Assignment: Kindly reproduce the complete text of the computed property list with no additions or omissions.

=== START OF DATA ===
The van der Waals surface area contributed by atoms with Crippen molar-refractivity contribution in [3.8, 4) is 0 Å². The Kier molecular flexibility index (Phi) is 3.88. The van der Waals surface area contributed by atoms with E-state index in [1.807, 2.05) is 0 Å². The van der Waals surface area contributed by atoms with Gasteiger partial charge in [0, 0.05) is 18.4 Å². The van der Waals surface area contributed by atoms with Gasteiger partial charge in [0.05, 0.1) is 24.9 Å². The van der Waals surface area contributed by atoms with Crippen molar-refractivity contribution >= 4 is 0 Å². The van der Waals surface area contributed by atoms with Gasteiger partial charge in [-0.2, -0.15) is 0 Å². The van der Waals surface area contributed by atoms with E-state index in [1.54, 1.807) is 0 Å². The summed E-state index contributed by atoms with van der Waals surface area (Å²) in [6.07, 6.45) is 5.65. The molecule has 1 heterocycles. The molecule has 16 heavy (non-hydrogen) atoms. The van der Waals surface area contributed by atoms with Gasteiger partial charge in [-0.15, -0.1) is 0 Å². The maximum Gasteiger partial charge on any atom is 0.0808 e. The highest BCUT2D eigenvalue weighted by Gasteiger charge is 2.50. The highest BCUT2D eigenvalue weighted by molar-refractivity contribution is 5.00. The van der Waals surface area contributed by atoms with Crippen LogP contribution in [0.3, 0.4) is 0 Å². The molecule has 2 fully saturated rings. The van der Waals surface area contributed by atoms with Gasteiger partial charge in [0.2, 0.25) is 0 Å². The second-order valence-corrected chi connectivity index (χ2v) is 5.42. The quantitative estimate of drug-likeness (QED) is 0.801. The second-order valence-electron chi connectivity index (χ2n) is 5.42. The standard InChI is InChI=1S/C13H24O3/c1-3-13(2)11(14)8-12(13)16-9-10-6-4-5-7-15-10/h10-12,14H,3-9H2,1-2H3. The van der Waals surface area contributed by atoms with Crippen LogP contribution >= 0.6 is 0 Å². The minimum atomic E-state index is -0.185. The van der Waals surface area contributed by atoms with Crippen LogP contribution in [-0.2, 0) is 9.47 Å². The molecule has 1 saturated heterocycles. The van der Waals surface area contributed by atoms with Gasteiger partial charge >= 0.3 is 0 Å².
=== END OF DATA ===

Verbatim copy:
The van der Waals surface area contributed by atoms with Crippen molar-refractivity contribution in [3.8, 4) is 0 Å². The Kier molecular flexibility index (Phi) is 3.88. The van der Waals surface area contributed by atoms with E-state index in [1.807, 2.05) is 0 Å². The van der Waals surface area contributed by atoms with Gasteiger partial charge in [0, 0.05) is 18.4 Å². The van der Waals surface area contributed by atoms with Gasteiger partial charge in [0.05, 0.1) is 24.9 Å². The van der Waals surface area contributed by atoms with Crippen molar-refractivity contribution >= 4 is 0 Å². The van der Waals surface area contributed by atoms with Gasteiger partial charge in [-0.2, -0.15) is 0 Å². The van der Waals surface area contributed by atoms with E-state index in [1.54, 1.807) is 0 Å². The summed E-state index contributed by atoms with van der Waals surface area (Å²) in [6.07, 6.45) is 5.65. The molecule has 1 heterocycles. The molecule has 16 heavy (non-hydrogen) atoms. The van der Waals surface area contributed by atoms with Gasteiger partial charge in [-0.15, -0.1) is 0 Å². The maximum Gasteiger partial charge on any atom is 0.0808 e. The highest BCUT2D eigenvalue weighted by Gasteiger charge is 2.50. The highest BCUT2D eigenvalue weighted by molar-refractivity contribution is 5.00. The van der Waals surface area contributed by atoms with Crippen LogP contribution in [0.3, 0.4) is 0 Å². The molecule has 2 fully saturated rings. The van der Waals surface area contributed by atoms with Gasteiger partial charge in [0.2, 0.25) is 0 Å². The second-order valence-corrected chi connectivity index (χ2v) is 5.42. The quantitative estimate of drug-likeness (QED) is 0.801. The second-order valence-electron chi connectivity index (χ2n) is 5.42. The standard InChI is InChI=1S/C13H24O3/c1-3-13(2)11(14)8-12(13)16-9-10-6-4-5-7-15-10/h10-12,14H,3-9H2,1-2H3. The van der Waals surface area contributed by atoms with Crippen LogP contribution >= 0.6 is 0 Å². The minimum atomic E-state index is -0.185. The van der Waals surface area contributed by atoms with Crippen LogP contribution in [-0.2, 0) is 9.47 Å². The molecule has 1 saturated heterocycles. The van der Waals surface area contributed by atoms with Gasteiger partial charge >= 0.3 is 0 Å².